This sculpture can serve as a springboard for a discussion of Marisol’s liminal position within Pop art, as the gender bias of art critics and scholars has altered the interpretation of her work. Pop art is defined differently by some than by others, which already allows for easy exclusion of Marisol’s work. Art historian Cécile Whiting argues that Marisol’s female status led critics to establish the boundaries of Pop art in order to marginalize her.
Whiting explains this bias as a gendered one since Marisol, a very feminine woman, was operating within the Pop art sphere which was dominated by men. Love, however, allows for Marisol to fully position herself within the preoccupations of other Pop artists. Indeed, what appears to be common ground for all Pop artists is their “attention toward consumer culture, yet [they] maintained a distance from their sources by adopting an attitude of formalist detachment.”
Love exemplifies the rich relationship between Pop art and the consumer goods industry.

To add context, Marisol rarely tackles notions of commercialism in such an upfront manner as she does with Love, which appears to be a unicum in her oeuvre. The fact that this sculpture is uncommon in the direct ties it establishes with both art and consumerism is demonstrated by the fact that it is almost never commented upon by scholars. For example, it is not mentioned in the authoritative 200-page exhibition catalogue by Deborah Cullen et al. I wonder why this work was marginalized in the scholarly analysis of her work.
It certainly could have been because it was deemed atypical relative to the rest of her works. However, given how art critics and scholars in previous generations have put much effort into belittling Marisol’s connection to Pop art, it seems more likely that Love was excluded because of how closely it dovetails with the major themes and modes of functioning of Pop art.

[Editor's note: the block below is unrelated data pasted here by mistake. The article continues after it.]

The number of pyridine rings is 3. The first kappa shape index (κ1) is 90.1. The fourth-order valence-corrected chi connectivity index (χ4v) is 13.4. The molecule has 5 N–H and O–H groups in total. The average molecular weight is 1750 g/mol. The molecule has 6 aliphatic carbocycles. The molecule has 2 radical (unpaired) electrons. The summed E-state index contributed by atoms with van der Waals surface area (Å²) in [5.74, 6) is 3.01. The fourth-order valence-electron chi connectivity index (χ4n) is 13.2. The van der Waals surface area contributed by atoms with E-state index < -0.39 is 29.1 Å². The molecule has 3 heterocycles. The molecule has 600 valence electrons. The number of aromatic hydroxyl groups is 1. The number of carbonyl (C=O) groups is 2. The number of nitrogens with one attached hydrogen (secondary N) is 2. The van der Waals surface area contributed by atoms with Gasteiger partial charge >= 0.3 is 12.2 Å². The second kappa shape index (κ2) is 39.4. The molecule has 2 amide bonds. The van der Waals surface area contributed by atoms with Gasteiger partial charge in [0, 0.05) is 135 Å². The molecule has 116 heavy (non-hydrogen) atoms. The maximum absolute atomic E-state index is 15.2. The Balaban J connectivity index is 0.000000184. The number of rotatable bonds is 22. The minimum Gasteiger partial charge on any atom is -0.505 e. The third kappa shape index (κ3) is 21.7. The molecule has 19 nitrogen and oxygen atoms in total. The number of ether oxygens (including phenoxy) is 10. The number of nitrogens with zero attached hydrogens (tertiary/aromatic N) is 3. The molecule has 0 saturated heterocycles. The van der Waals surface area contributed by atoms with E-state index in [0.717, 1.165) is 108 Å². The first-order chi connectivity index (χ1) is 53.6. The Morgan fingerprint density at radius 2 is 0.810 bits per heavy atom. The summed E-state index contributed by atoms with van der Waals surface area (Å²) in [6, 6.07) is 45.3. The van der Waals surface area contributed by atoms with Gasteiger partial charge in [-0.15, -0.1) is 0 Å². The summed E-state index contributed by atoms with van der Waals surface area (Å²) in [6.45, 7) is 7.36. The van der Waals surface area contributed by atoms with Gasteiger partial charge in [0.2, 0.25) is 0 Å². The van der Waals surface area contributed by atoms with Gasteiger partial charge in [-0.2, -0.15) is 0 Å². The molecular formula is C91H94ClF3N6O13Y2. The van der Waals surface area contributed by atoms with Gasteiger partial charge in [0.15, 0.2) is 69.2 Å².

It directly references consumerism through visual borrowing of famous products and makes us ponder on the possibility of experiencing free will in an advertising-saturated and capitalistic society. These issues are raised by renowned Pop artists, like Andy Warhol. The historical exclusion of Love from the scholarship on Marisol could have been to disparage her insertion in Pop art, which this work reinforces.
However, this sculpture has at long last received the recognition it deserves through its new display at the MoMA in the same room as Jasper Johns’ Target with Four Faces, which the art critic Peter Plagens has characterized as “pop art.” In his study of Andy Warhol, art historian Arthur Danto defines Pop art as designating “paintings—and sculptures—of things and images from commercial culture, or objects that everyone in the culture would recognize, without having to have their use or meaning explained.”

Love is certainly an example of Pop artwork according to this definition’s framework, amid others.
Having established the link between Pop art and Love, one can apply hermeneutics and semiotics to further that connection and offer a more thoughtful analysis of the work and Marisol’s construction of her own image. Arthur Danto’s quote signifies the added value of semiotics and hermeneutics in understanding art.

Marisol as an artist became known for her mysteriousness as she refused to speak to interviewers about her life or art. To borrow from semiotic analysis and terminology, her reliance on art rather than words to express herself suggests how she perceives artistic signs as more potent than words. Regarding the sculpture, Ferdinand de Saussure develops the idea of semiotic arbitrariness in his dyadic model.

This concept, which highlights the strength of social norms in the understanding of our environment, serves to underline that Coca-Cola’s symbolization of the power of American culture and consumerism is not inherent but rather a construct anchored in society’s beliefs.